Finding sleepers is probably the most important piece to being successful all season — from the draft to the championship — in fantasy baseball. The problem with trying to find sleepers in AL-only or NL-only leagues is how deep you have to dig to find diamonds in the rough. Because of the player knowledge required to draft a successful AL- or NL-only league team, there’s often no one left of value to draft as a sleeper.
With the youth movement currently underway in Major League Baseball, however, prospects are starting to garner more late-round draft consideration in league-specific fantasy baseball formats – even if they don’t make the team out of spring training. Check out my five picks below for deep fantasy baseball sleepers who are going to break out in your leagues and how you should handle them in your AL-only or NL-only draft.
Dexter Fowler, OF, Colorado Rockies: In 26 Major League at bats last season, Fowler wasn’t impressive, hitting for a .154 average with no home runs and only three runs scored. Fowler is a 23-year old top prospect and will make the team out of camp. He has batted .317 this spring and the Rox have been batting him leadoff.
In an NL-only league, keeping an eye on high potential players who play a majority of their games in Coors Field is a must. Fowler doesn’t have power in his arsenal yet, but that should come with age. MLB.com has rated him the number two hitting prospect for fantasy baseball this year, and he can still be drafted late in deep NL-only leagues. Take a flier if you have a roster spot.
Tommy Hanson, RHP, Atlanta Braves: Hanson won’t be with the Braves when they break for Opening Day, but he is on their short list to bring up the second a pitcher injury is presented. The team’s top pitching prospect, Hanson went 1-0 with a 2.45 ERA during the spring.
Hanson is definitely worth a late round NL-only draft pick. Owners who grab him should stash him on their bench until he is called up, similar to what mixed league owners are doing right now with Matt Wieters and David Price.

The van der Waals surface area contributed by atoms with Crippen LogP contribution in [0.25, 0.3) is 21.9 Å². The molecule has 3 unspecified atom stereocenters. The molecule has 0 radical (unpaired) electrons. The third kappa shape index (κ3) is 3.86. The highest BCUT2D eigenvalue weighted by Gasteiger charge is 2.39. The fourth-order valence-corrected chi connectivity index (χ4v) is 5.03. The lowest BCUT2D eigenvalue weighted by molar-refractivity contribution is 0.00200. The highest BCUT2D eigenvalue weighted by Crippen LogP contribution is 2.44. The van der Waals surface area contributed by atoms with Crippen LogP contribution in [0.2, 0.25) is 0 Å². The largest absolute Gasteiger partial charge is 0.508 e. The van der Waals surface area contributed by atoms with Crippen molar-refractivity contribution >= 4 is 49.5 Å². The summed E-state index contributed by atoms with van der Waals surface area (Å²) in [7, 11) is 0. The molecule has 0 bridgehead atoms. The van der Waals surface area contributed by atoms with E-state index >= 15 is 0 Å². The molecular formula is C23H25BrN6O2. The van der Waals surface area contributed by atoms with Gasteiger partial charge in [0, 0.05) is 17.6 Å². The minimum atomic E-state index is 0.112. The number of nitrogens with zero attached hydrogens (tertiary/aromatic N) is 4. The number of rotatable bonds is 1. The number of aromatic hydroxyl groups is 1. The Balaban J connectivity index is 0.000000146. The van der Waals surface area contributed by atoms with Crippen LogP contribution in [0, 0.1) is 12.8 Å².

Travis Ishikawa, 1B, San Francisco Giants: This spring, the 25-year old Ishikawa has shown improvement at the plate in the one major area he was lacking – power. In 95 MLB at-bats last season, he batted .274 with three home runs, 12 runs scored, 15 RBI and one steal.
This spring, Ishikawa has hit seven home runs and notched 15 RBIs. As a budding talent and the Giants’ starting first baseman, Ishikawa is a must draft late in NL-only leagues.
David Purcey, LHP, Toronto Blue Jays: Things didn’t go very well for this lefty during his Major League stint in 2008 -– 3-6, 5.54 ERA, 58 strikeouts in 65 innings. However, Purcey turns 27 on April 22 and is poised for a breakout season.
Case in point: this spring, Purcey has only allowed four earned runs in 23.3 innings. He walks a few too many batters, but that is always the difference between the top pitchers and guys you can draft late. Until he can reduce his walks, he’s not a mixed league draft pick. That said, Purcey makes a great late sleeper in AL-only leagues.
Clayton Richard, LHP, Chicago White Sox: With the White Sox’s knack for developing quality young pitching, you have to like the prospectus for Clayton Richard. Results were mixed during his MLB stint last season (2-5, 6.04 ERA, 29 Ks, 47.7 innings), but he also started last year’s Futures Game and was in line to join Team USA for the Olympics before the Pale Hose called him up.
His latest spring outing was rough, giving up seven earned runs in the first inning on March 27, but he is still in line to be at the back-end of the White Sox rotation in 2009. While not a mixed league draft pick right now, Richard’s potential is definitely worthy of a late round AL-only draft pick.
Jonathan Bentz is a former AP wire contributor who now covers the world of fantasy baseball at Fantasy Baseball Dugout. Check out FBD for analysis all season on sleepers, closers, and finding the best two-start pitchers. Fantasy Baseball Dugout is also home to Baseball's Hottest Wives.
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